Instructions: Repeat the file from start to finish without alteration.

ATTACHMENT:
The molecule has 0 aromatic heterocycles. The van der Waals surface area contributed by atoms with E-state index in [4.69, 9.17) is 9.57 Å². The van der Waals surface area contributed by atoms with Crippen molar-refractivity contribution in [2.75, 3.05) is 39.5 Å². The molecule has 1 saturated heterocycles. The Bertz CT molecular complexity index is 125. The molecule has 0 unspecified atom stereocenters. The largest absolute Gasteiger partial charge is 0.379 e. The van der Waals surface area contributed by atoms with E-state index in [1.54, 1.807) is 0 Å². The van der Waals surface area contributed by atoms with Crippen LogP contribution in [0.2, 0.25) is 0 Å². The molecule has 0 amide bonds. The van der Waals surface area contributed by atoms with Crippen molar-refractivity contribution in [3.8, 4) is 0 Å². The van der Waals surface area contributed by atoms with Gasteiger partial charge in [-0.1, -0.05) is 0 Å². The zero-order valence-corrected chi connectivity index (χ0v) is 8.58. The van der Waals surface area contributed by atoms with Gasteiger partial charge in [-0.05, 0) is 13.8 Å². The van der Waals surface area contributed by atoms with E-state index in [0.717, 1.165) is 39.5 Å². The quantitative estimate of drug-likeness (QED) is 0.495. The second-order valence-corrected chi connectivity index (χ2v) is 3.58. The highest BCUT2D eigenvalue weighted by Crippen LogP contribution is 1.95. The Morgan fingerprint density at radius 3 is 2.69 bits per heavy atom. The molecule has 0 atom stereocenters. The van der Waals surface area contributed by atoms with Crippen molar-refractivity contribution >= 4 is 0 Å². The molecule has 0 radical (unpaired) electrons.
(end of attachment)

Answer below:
The molecule has 0 aromatic heterocycles. The van der Waals surface area contributed by atoms with E-state index in [4.69, 9.17) is 9.57 Å². The van der Waals surface area contributed by atoms with Crippen molar-refractivity contribution in [2.75, 3.05) is 39.5 Å². The molecule has 1 saturated heterocycles. The Bertz CT molecular complexity index is 125. The molecule has 0 unspecified atom stereocenters. The largest absolute Gasteiger partial charge is 0.379 e. The van der Waals surface area contributed by atoms with E-state index in [1.54, 1.807) is 0 Å². The van der Waals surface area contributed by atoms with Crippen LogP contribution in [0.2, 0.25) is 0 Å². The molecule has 0 amide bonds. The van der Waals surface area contributed by atoms with Crippen molar-refractivity contribution in [3.8, 4) is 0 Å². The van der Waals surface area contributed by atoms with Gasteiger partial charge in [-0.1, -0.05) is 0 Å². The zero-order valence-corrected chi connectivity index (χ0v) is 8.58. The van der Waals surface area contributed by atoms with Gasteiger partial charge in [-0.05, 0) is 13.8 Å². The van der Waals surface area contributed by atoms with E-state index in [0.717, 1.165) is 39.5 Å². The quantitative estimate of drug-likeness (QED) is 0.495. The second-order valence-corrected chi connectivity index (χ2v) is 3.58. The highest BCUT2D eigenvalue weighted by Crippen LogP contribution is 1.95. The Morgan fingerprint density at radius 3 is 2.69 bits per heavy atom. The molecule has 0 atom stereocenters. The van der Waals surface area contributed by atoms with Crippen molar-refractivity contribution >= 4 is 0 Å². The molecule has 0 radical (unpaired) electrons.